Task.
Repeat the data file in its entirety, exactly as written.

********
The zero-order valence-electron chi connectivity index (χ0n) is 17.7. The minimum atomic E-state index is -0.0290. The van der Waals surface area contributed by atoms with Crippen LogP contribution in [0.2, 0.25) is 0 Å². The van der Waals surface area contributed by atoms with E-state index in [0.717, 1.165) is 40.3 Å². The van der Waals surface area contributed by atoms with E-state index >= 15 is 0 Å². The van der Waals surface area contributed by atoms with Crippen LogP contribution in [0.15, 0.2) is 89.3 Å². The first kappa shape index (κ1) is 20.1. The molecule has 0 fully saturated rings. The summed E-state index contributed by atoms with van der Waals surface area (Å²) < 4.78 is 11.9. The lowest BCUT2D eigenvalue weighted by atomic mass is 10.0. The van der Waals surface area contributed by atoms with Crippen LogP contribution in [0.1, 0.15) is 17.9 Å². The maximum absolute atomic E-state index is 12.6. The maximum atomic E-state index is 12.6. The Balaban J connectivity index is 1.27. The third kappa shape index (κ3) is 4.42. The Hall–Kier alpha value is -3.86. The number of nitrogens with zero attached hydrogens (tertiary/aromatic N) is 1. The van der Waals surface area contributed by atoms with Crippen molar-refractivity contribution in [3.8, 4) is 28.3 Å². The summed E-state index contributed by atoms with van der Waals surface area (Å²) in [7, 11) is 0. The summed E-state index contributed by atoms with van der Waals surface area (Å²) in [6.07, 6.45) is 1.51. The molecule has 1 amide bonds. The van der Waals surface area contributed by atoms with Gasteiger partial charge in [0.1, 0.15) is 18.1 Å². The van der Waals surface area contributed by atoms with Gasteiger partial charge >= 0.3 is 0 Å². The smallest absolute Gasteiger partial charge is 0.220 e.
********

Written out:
The zero-order valence-electron chi connectivity index (χ0n) is 17.7. The minimum atomic E-state index is -0.0290. The van der Waals surface area contributed by atoms with Crippen LogP contribution in [0.2, 0.25) is 0 Å². The van der Waals surface area contributed by atoms with E-state index in [0.717, 1.165) is 40.3 Å². The van der Waals surface area contributed by atoms with E-state index >= 15 is 0 Å². The van der Waals surface area contributed by atoms with Crippen LogP contribution in [0.15, 0.2) is 89.3 Å². The first kappa shape index (κ1) is 20.1. The molecule has 0 fully saturated rings. The summed E-state index contributed by atoms with van der Waals surface area (Å²) < 4.78 is 11.9. The lowest BCUT2D eigenvalue weighted by atomic mass is 10.0. The van der Waals surface area contributed by atoms with Crippen LogP contribution in [0.1, 0.15) is 17.9 Å². The maximum absolute atomic E-state index is 12.6. The maximum atomic E-state index is 12.6. The Balaban J connectivity index is 1.27. The third kappa shape index (κ3) is 4.42. The Hall–Kier alpha value is -3.86. The number of nitrogens with zero attached hydrogens (tertiary/aromatic N) is 1. The van der Waals surface area contributed by atoms with Crippen molar-refractivity contribution in [3.8, 4) is 28.3 Å². The summed E-state index contributed by atoms with van der Waals surface area (Å²) in [7, 11) is 0. The summed E-state index contributed by atoms with van der Waals surface area (Å²) in [6.07, 6.45) is 1.51. The molecule has 1 amide bonds. The van der Waals surface area contributed by atoms with Gasteiger partial charge in [0.1, 0.15) is 18.1 Å². The van der Waals surface area contributed by atoms with Gasteiger partial charge >= 0.3 is 0 Å². The smallest absolute Gasteiger partial charge is 0.220 e.